Nose Art and the Spirit of Our Military

 

The current establishment art world cultivates insularity and isolation as a means to prop up the vapid, dysfunctional art they favor. From sterile white box galleries to haughty elitist attitudes, lots of effort is poured into erecting barriers to separate the experience of art from the despised masses and the realities of life.

But art does not exist to be plaything for decadent crypto-Marxist hipsters. It is a vital outpouring of the human soul, a visual method of spiritual communication. Art can take on surprising and spontaneous forms in the strangest places to remind us of who we really are.

A species of folk art arose when we started taking our wars into the skies. In World War I, for a time the fighting aircraft were painted with bright colors and bold designs that evoked heraldry, like pilots were knights jousting in the air. This was abandoned once it was realized camouflage-type coloration increased survival rates.

Looks cool, but makes a great target.

But even after the overall military plane paint jobs were made to blend the sky, water or land, the crews of planes created art on them, adding a little twist of character and personality in the midst of the industrial scale organization and danger of war.

These weren’t the polite expressions of a genteel upper crust. These images were the anonymous graffiti of common guys living on the edge. Pinup girls, cartoon characters, and catch phrases decorated aircraft that were made to engage the enemy, to kill or be killed. As bands of men were sent to face destruction or victory, they adorned their aircraft with images of jokes, icons of power and lovely ladies. That’s the spirit!

These were images that said we’re coming to kick your butts to protect the things we love. Such a meaningful expression of human endurance and defiance in the face of overwhelming adversity is completely lacking in the cloistered stylings of establishment art today. What our cultural institutions are serving up is completely inadequate for the troubled times we live in.

May we come to have an art world with the urgency of a beautiful woman painted on a mighty flying machine, sent off on a mission of life or death.


A version of this article originally appeared in the blog The Remodern Review. Visit for more commentary on the state of the arts.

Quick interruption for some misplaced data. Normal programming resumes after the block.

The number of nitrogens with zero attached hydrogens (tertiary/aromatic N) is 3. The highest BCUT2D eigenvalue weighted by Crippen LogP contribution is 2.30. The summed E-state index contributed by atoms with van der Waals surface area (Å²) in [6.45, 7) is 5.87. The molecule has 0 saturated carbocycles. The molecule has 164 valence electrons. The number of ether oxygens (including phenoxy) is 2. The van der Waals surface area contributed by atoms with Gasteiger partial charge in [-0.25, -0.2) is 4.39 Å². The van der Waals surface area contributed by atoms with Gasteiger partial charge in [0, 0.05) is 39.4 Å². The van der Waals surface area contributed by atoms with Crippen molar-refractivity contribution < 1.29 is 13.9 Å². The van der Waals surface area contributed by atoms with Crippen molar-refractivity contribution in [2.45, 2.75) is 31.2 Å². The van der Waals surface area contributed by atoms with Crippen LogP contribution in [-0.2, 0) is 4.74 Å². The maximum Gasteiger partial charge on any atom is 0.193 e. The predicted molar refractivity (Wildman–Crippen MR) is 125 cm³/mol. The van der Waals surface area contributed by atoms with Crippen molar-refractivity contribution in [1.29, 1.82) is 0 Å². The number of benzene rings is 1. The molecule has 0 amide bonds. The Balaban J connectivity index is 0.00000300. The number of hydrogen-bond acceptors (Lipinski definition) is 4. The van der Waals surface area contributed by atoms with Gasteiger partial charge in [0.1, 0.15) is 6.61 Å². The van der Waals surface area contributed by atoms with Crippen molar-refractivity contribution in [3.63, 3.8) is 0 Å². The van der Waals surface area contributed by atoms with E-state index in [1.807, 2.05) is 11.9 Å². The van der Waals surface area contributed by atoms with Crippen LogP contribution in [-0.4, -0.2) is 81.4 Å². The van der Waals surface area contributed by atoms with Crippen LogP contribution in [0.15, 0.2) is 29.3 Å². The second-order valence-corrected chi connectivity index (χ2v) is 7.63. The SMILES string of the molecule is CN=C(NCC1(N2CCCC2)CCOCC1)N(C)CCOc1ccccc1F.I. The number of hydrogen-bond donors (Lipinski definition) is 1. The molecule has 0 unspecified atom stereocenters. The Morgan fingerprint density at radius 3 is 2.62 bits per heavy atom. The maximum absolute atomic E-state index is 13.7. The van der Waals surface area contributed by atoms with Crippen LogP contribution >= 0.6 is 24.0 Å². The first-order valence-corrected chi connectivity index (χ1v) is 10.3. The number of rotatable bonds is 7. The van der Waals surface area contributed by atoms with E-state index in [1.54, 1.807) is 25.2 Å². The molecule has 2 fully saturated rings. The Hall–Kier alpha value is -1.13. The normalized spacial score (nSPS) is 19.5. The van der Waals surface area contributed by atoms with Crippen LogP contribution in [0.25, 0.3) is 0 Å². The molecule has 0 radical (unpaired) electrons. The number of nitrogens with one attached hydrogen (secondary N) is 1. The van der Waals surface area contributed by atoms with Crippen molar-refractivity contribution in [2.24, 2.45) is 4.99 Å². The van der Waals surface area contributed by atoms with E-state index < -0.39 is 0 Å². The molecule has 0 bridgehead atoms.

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  1. Remodern America Inactive
    Remodern America
    @RemodernAmerica

    Postmodern Hoplite (View Comment):
    Regrets that I didn’t take a picture, but one of the M1 tanks my battalion loaded at Camp Spearhead, KU in 2004 was named “Dickins Cider”

    (Of course, this counts as “high comedy” for a tanker!)

    @postmodernhoplite Boys will be boys!

    • #31
  2. Remodern America Inactive
    Remodern America
    @RemodernAmerica

    Miffed White Male (View Comment):

     

    I have an essay at home that my dad wrote about the view from the tail position as 30-some B-17s maneuvered to form up in formation. I’ll have to find it and post it.

    @miffedwhitemale I hope you find it!

    • #32
  3. Dave Matheny Inactive
    Dave Matheny
    @DaveMatheny

    Excuse me for swanning about, but . . . in August 1994, I got to fly “Aluminum Overcast,” the EAA’s B-17, for 20 minutes on a flight from Oshkosh to Duluth, Minnesota. It was an incredible honor. And for the record, it flies just like any other airplane, although more stately in response to control inputs than the light, small aircraft I am used to. Inevitably I thought about how easy it would not have been to be returning from Germany with the airplane badly shot up and asymmetrical and half the crew dead or horribly wounded.

    • #33
  4. Steven Seward Member
    Steven Seward
    @StevenSeward

    Hey Remodern, what a wonderfully creative post!  I’ve always enjoyed old photos of the planes with their warpaint, but it never occurred to me to be an art genre before.  It sure beats the stuff they call “modern art” in museums today.  Your comments about the Modern Art World are spot-on!

    • #34
  5. Remodern America Inactive
    Remodern America
    @RemodernAmerica

    Dave Matheny (View Comment):